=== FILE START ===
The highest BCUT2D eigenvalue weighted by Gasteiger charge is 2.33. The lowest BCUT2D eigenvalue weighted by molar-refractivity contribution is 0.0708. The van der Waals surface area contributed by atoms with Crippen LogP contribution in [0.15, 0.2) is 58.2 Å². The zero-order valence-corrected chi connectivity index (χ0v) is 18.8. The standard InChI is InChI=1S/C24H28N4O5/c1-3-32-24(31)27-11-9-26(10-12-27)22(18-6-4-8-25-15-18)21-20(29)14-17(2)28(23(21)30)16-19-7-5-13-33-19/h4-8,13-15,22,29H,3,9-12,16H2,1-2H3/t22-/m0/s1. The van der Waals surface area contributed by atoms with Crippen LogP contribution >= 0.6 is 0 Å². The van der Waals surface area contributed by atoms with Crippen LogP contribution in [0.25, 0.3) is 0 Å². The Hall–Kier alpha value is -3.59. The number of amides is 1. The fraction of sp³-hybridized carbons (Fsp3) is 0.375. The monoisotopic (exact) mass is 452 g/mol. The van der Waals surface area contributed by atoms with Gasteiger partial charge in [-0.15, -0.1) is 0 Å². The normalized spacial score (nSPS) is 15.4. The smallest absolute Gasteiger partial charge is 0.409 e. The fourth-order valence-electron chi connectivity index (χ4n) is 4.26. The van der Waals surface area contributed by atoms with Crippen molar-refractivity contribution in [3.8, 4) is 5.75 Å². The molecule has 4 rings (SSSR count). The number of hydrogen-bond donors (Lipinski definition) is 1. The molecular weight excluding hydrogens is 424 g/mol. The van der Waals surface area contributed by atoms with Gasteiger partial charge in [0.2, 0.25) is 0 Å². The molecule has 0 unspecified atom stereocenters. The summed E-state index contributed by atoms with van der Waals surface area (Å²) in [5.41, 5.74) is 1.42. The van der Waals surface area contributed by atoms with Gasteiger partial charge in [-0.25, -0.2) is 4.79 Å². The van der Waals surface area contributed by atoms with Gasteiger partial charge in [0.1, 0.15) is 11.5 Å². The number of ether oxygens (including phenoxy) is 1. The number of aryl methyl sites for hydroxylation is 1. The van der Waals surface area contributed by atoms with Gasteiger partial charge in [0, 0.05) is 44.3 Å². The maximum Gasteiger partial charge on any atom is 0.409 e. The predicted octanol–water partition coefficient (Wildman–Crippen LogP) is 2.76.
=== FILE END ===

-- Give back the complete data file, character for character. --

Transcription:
The highest BCUT2D eigenvalue weighted by Gasteiger charge is 2.33. The lowest BCUT2D eigenvalue weighted by molar-refractivity contribution is 0.0708. The van der Waals surface area contributed by atoms with Crippen LogP contribution in [0.15, 0.2) is 58.2 Å². The zero-order valence-corrected chi connectivity index (χ0v) is 18.8. The standard InChI is InChI=1S/C24H28N4O5/c1-3-32-24(31)27-11-9-26(10-12-27)22(18-6-4-8-25-15-18)21-20(29)14-17(2)28(23(21)30)16-19-7-5-13-33-19/h4-8,13-15,22,29H,3,9-12,16H2,1-2H3/t22-/m0/s1. The van der Waals surface area contributed by atoms with Crippen LogP contribution >= 0.6 is 0 Å². The van der Waals surface area contributed by atoms with Crippen LogP contribution in [0.25, 0.3) is 0 Å². The Hall–Kier alpha value is -3.59. The number of amides is 1. The fraction of sp³-hybridized carbons (Fsp3) is 0.375. The monoisotopic (exact) mass is 452 g/mol. The van der Waals surface area contributed by atoms with Gasteiger partial charge in [-0.15, -0.1) is 0 Å². The normalized spacial score (nSPS) is 15.4. The smallest absolute Gasteiger partial charge is 0.409 e. The fourth-order valence-electron chi connectivity index (χ4n) is 4.26. The van der Waals surface area contributed by atoms with Crippen molar-refractivity contribution in [3.8, 4) is 5.75 Å². The molecule has 4 rings (SSSR count). The number of hydrogen-bond donors (Lipinski definition) is 1. The molecular weight excluding hydrogens is 424 g/mol. The van der Waals surface area contributed by atoms with Gasteiger partial charge in [0.2, 0.25) is 0 Å². The molecule has 0 unspecified atom stereocenters. The summed E-state index contributed by atoms with van der Waals surface area (Å²) in [5.41, 5.74) is 1.42. The van der Waals surface area contributed by atoms with Gasteiger partial charge in [-0.25, -0.2) is 4.79 Å². The van der Waals surface area contributed by atoms with Gasteiger partial charge in [0.1, 0.15) is 11.5 Å². The number of ether oxygens (including phenoxy) is 1. The number of aryl methyl sites for hydroxylation is 1. The van der Waals surface area contributed by atoms with Gasteiger partial charge in [0, 0.05) is 44.3 Å². The maximum Gasteiger partial charge on any atom is 0.409 e. The predicted octanol–water partition coefficient (Wildman–Crippen LogP) is 2.76.